Bernier seeks ways to cut back red tape

La paperasserie — un mot qui fait naître la peur et la frustration chez les propriétaires des petites entreprises. Le nombre d’exigences et de règlements auxquels ceux-ci doivent se soumettre est intimidant. Pour couronner le tout, le « service à la clientèle » du gouvernement, qui a pour mission d'aider les propriétaires d'entreprise à se conformer, laisse beaucoup à désirer. Par exemple, l'utilisation d'un jargon bureaucratique, les réponses contradictoires et les longs délais de traitement lors des approbations ne sont que trop fréquents. Faut-il s'étonner que de nombreux propriétaires de PME voient en la conformité réglementaire un véritable cauchemar bureaucratique?

Les propriétaires de PME au Canada ne sont que trop conscients du coût de la réglementation. En effet, les entreprises canadiennes, toutes tailles confondues, dépensent 30,5 milliards de dollars par an pour se conformer aux obligations de tous les niveaux de gouvernement.

Les propriétaires de PME – dont la grande majorité comptent moins de cinq employés.

Ces derniers doivent en effet affronter des montagnes de paperasse et se conformer à une multitude de règles – TPS, TVP, charges sociales, relevés d’emploi, enquêtes de Statistique Canada, enregistrement des entreprises, indemnisation des accidentés de travail, normes d’emploi, protection des consommateurs, octrois de licence, règles de confidentialité, règlements administratifs concernant la signalisation et règles propres à chaque secteur – pour ne nommer que quelques-unes des sources de réglementation les plus communes.

Source : Paperasserie: le gouvernement méprise les entrepreneurs


Extrait de: Bernier seeks ways to cut back red tape, Jameson Berkow, Financial Post, Sep 6, 2011

TORONTO — With hopes of freeing Canadian entrepreneurs from beneath a mountain of government-mandated paperwork, Ottawa released a report Tuesday intended to ease the regulatory burden it imposes on small businesses.

What was heard

The “What Was Heard” report from the federal Red Tape Reduction Commission was the result of 15 roundtable discussions held in 13 cities across Canada since January. At a downtown Toronto conference centre, Commission members and business leaders discussed some of the more than 2,000 regulatory irritants identified during the consultation process.

Maxime Bernier, Minister of State for Small Business and Tourism and chair of the Commission, told reporters the goal of the event was to identify ways to end those irritants.

 “If you read this report, you will be able to see the passion from entrepreneurs about the solutions to red tape but also their frustrations from red tape,” Mr. Bernier said.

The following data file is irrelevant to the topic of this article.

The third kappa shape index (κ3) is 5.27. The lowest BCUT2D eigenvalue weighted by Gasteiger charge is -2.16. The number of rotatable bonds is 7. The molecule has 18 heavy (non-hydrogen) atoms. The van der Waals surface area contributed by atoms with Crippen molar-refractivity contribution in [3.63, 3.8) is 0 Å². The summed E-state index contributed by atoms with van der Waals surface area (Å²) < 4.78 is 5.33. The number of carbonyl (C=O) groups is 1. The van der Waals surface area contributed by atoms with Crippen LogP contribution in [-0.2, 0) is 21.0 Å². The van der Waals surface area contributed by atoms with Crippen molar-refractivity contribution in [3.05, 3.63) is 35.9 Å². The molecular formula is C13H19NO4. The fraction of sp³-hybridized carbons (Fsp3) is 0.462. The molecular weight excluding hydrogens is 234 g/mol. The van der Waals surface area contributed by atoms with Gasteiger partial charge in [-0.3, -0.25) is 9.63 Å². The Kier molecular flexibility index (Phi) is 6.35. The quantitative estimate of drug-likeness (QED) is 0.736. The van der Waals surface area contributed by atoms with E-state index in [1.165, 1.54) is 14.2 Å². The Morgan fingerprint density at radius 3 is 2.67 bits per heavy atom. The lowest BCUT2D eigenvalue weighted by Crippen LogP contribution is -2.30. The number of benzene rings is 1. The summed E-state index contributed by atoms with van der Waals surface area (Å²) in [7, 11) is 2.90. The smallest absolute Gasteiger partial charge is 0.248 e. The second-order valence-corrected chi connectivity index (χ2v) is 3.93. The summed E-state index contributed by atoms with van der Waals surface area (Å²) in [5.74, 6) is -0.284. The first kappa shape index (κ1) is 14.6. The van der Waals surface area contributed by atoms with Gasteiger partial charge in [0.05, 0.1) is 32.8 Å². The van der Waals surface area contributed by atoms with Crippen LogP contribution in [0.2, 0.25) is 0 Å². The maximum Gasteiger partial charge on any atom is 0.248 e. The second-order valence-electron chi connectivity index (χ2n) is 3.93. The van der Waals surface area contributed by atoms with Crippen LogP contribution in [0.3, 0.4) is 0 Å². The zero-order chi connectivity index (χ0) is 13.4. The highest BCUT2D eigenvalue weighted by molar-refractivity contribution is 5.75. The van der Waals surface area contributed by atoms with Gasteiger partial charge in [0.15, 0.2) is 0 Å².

“They have two or 10 or perhaps 15 employees, but they have to respect all the regulations from each government: The provincial one, the federal one, the municipal one,” he said. “And for us at the federal level, we want to do our part to reduce that.”

The common complaint about the current regulatory regime is its failure to consider the practical realities of operating a small business today. Specifically, many raised the issue of a cumbersome, expensive and unnecessarily complex filing processes as well as a lack of useful resources available to those looking for help with those processes.

“What may also be misunderstood,” reads a section of the report, “is the scale of the problem.”

Today, there are about 13,000 federal government employees applying regulations across 14 industrial sectors. While only about a dozen departments are responsible for the majority of regulatory enforcement, there are more than 70 departments with some degree of regulatory authority.

In 2008, the cost of compliance with 12 of the most common federal, provincial and municipal regulations in just five sectors exceeded $1-billion annually, with small businesses generating more than 17 million regulatory submissions that year, according to the most recent Statistics Canada information.

Catherine Swift, chief executive of the Canadian Federation of Independent Businesses who also sits on the red tape commission, said the solution could take many forms. Establishing reporting requirements for regulatory agencies or even a red tape management office are among the possibilities.

“Although a red tape office to help manage red tape would be a little more perverse,” Ms. Swift said.

The commission’s final report, due out by the end of the year, is expected to contain systemic recommendations for cabinet to include in its 2012 budget proposal.

“Maybe not all the recommendations, but that is only the first step” said Mr. Bernier.

“I can assure you that we still have a lot of work to do.”